You have purchased a condominium, and in the closing you received a credit for condo fees owed. But, what do the condo fees cover?
Condo fees are created as part of the creation of the
condo association, and are assessed based on the percentage of
ownership that each unit within the condo holds. Fees are typically
assessed either monthly, quarterly, or annually, dependent upon what
services are provided as part of the dues.
Fees are assessed for the purpose of providing funding for common
area expenses, and are set (at a minimum) on a monthly basis by the condo association board. At a minimum, common area expenses should include
funding a reserve fund for a future roof replacement, and in a larger
condo association, can be extremely complex condo association documents.
In a small condo association, the fees are generally a fixed amount,
since there are few shared expenses. In a larger condo, involving
hundreds of units, the budgeting process is detailed and complex, and
fees can be assessed based on projected annual expenses, with variable
amounts for such items as common area utilities.
Items usually included in condo fees are:
1. Reserve funds for large items. Basically a savings account, set to provide for the future replacement of major components such as roofs, driveways, boilers, and air conditioning systems.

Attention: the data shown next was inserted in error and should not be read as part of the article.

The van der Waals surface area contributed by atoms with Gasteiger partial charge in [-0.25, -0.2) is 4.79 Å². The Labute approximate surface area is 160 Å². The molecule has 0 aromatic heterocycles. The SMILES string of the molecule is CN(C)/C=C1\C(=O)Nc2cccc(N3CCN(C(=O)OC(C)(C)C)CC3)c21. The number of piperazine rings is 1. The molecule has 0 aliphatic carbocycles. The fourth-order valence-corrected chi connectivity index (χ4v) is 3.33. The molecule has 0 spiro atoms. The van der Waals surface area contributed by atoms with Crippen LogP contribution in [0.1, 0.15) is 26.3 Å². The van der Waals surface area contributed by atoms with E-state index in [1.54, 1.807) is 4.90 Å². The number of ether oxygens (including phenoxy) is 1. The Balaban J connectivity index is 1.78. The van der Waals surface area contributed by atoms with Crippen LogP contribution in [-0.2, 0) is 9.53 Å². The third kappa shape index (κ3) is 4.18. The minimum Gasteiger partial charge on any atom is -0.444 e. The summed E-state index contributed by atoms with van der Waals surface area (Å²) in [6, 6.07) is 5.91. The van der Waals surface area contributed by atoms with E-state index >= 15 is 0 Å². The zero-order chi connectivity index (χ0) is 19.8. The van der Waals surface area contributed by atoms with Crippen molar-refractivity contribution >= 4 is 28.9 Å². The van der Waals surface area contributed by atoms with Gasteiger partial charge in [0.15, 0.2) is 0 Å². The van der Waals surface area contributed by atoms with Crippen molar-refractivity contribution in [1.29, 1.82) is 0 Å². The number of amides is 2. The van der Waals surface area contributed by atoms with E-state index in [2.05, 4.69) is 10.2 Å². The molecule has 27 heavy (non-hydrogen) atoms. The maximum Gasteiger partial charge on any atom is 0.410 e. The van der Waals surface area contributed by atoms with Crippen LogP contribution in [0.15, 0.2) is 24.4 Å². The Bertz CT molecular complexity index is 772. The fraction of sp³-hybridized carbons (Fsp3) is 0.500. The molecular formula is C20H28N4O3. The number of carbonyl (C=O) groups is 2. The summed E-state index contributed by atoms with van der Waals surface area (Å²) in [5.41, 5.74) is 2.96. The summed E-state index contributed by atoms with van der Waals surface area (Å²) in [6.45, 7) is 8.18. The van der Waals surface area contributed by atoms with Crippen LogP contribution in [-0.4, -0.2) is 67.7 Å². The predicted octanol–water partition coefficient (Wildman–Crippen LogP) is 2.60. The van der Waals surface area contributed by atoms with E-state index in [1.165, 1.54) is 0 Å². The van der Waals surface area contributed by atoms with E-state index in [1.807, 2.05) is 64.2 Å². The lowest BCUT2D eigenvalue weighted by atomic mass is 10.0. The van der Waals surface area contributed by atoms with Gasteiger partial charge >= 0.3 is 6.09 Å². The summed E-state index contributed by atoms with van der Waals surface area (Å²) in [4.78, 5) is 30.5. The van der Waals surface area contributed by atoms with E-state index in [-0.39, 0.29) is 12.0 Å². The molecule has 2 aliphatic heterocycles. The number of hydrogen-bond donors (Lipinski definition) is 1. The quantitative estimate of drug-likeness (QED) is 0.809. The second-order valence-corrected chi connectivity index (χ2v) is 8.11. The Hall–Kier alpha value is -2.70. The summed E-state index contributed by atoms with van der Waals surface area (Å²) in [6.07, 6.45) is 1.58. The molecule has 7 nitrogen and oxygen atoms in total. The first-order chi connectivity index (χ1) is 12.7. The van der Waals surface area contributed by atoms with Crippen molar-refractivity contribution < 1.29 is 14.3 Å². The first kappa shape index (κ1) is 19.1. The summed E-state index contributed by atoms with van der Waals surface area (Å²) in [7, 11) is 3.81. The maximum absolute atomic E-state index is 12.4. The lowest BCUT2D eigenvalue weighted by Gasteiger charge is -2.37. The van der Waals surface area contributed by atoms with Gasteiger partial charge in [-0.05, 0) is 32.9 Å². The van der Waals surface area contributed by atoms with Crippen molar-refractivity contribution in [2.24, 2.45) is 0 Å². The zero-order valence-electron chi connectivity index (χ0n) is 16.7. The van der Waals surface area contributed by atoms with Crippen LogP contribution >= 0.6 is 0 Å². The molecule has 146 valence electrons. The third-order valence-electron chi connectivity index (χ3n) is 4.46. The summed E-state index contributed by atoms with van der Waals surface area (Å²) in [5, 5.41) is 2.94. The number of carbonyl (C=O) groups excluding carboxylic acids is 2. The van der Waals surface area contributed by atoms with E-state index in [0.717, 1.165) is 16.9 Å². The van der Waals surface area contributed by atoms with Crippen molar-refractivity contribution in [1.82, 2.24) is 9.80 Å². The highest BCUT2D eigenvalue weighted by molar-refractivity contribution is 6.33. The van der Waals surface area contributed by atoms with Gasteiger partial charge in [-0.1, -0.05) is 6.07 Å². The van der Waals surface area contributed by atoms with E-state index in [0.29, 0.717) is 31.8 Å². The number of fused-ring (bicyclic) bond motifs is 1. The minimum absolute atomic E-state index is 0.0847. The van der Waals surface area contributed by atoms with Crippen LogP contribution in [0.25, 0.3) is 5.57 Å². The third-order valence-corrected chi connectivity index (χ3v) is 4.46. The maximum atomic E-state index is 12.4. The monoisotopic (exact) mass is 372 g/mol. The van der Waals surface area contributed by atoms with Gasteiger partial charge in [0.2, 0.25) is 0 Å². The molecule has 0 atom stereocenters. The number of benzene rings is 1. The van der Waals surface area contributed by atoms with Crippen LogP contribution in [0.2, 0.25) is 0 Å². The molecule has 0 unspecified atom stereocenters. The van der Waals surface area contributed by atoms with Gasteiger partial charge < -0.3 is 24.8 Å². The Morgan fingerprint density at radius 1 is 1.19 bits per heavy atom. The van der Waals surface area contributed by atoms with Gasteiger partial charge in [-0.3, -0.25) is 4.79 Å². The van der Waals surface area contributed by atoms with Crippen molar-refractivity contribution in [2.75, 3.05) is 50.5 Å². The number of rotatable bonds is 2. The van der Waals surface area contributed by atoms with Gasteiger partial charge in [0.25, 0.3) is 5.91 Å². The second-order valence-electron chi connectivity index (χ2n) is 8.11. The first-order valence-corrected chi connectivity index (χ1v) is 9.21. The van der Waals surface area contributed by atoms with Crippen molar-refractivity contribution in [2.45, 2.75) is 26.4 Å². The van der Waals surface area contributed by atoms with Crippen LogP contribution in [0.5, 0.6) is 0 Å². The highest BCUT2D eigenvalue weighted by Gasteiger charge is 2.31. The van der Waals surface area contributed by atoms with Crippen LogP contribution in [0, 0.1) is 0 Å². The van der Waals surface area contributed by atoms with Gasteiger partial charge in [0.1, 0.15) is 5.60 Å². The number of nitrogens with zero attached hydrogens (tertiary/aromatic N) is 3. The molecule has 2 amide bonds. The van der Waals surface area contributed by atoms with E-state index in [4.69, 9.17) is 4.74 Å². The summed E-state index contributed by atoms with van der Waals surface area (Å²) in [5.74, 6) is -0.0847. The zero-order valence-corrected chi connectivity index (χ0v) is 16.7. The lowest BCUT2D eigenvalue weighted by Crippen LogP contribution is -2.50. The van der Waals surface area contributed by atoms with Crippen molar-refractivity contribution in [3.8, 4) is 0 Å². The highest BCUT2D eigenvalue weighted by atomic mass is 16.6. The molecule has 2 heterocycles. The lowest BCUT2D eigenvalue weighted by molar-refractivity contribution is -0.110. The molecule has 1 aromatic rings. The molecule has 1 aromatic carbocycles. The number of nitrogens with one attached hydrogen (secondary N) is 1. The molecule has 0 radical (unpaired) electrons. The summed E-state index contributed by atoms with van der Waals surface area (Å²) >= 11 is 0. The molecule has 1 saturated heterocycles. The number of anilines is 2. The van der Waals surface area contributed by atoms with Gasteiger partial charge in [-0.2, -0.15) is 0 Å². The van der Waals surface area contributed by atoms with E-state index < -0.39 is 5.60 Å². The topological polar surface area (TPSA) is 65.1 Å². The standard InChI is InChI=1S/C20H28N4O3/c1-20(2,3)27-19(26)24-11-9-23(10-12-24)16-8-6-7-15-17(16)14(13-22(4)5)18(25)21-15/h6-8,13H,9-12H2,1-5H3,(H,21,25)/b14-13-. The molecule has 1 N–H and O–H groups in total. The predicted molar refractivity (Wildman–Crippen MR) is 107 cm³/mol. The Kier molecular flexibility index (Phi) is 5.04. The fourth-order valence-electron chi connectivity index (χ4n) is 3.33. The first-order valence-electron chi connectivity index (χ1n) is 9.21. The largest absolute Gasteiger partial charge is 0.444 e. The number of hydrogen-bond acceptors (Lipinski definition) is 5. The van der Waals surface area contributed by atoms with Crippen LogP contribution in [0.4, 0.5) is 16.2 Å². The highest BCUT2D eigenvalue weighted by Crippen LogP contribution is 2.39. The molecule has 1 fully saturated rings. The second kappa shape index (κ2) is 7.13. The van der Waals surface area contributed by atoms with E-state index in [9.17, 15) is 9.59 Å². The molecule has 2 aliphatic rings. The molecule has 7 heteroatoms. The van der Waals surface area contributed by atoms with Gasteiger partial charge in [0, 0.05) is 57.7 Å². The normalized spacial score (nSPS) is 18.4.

2. Fixed annual expenses. Items such as common area real estate
taxes, maintenance contracts, and planned improvements such as
painting, lawn care, and payroll costs are generally included in this
category. These amounts are generally fixed annually.
3. Variable costs. Many condo associations have opted out of
charging a flat rate for utilities for the common areas for items such
as heating and lighting, and instead charge these expenses on a monthly
basis to the owners, based on the current billing. Other variable costs
can include things such as valet services, parking fees, and other
services provided specifically to that condo owner.
Items not usually included in condo fees are maintenance to your
individual condo unless the item being serviced could have a
deleterious affect on other condo association owners. To truly understand what is included in the condo fees you are
expected to pay, the answer is to obtain a copy of the annual budget
from the Board or its manager. Failure to pay the dues can lead to
foreclosure either by your lender or the condo association.
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